An End to the Chinese Miracle

    The Chinese miracle is nearing its natural conclusion, as Beijing begins to face a reality like that seen by Japan, South Korea and the other Asian Tigers that all followed the same growth pattern. How that crisis plays out is fundamentally different depending upon the country: Japan has accepted the shared long-term pain of two decades of malaise; South Korea saw short, sharp, wrenching reforms; Indonesia saw its government collapse. The reliability of the military, the capability of the civilian leadership and the level of acceptance of the population all combine to shape the outcome.

    A divide between the military and civilian leadership would mean that China, already facing the social consequences of its economic policies, is facing another significant issue at the same time: the balance of civilian-military relations. However, a carefully coordinated drive to give the appearance of a split may help China convince the United States to ease economic pressure to avoid exacerbating this “split” while also appealing to nationalistic unity at home.

    But even small signs of a split now are critical because of the stresses on the system that China will experience when its economic miracle expires in the not-so-distant future. Mao and Deng were both soldiers. Their successors were not. Neither Jiang Zemin nor Hu Jintao has military experience, and incoming President Xi Jinping similarly lacks such training. The rumors from China suggest that the military plans to take advantage of Xi’s lack of experience and use its influence to shape his policies. The leadership transition may provide a chance for the military to gain more influence in an institutional way, allowing it to drive a hard bargain and buy a bigger share of the pie in the fifth generation set-up.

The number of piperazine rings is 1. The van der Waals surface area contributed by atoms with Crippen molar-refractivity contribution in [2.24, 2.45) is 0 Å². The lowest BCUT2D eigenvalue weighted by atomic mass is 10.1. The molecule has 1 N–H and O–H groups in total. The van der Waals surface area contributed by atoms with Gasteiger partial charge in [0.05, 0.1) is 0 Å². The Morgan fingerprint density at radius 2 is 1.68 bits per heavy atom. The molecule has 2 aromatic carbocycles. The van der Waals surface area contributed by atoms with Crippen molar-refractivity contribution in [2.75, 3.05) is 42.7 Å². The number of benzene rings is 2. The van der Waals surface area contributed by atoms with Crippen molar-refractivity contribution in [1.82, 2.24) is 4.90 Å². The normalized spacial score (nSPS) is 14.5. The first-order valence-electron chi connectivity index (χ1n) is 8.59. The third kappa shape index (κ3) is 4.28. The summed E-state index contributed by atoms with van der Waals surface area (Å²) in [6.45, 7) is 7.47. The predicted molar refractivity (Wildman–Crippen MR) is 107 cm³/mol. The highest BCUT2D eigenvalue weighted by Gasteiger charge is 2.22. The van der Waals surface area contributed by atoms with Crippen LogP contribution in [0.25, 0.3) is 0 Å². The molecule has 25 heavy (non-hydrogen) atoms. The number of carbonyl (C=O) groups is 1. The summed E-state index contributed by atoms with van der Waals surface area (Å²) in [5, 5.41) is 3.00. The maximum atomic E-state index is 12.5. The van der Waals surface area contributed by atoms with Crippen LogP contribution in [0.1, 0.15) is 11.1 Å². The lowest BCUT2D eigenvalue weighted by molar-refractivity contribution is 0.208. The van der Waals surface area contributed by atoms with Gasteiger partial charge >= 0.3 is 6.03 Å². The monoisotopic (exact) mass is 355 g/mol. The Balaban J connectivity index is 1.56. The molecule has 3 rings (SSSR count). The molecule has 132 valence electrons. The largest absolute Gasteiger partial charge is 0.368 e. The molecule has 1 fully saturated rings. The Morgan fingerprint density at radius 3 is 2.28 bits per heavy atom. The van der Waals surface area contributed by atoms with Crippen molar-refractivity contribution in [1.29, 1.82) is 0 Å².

For most of modern China’s history, the military has been an internal force without much appetite for more worldly affairs. That is now changing, appropriately, due to China’s growing global prominence and reliance on the global economy. But that means that a new balance must be found, and China’s senior leadership must both accommodate and balance the military’s perspective and what the military advocates for.

    As Chinese leaders deal with a generational transition, expanding international involvement and an increasingly difficult economic balance, the military is coming into its own and making its interests heard more clearly. How this balance plays out will be tremendously significant.

    http://www.stratfor.com/weekly/20110117-chinas-military-comes-its-own?utm_source=GWeekly&utm_medium=email&utm_campaign=110118&utm_content=readmore&elq=c44997b64a1b41ff9fe7f5121a659a31
     
  4. youngindian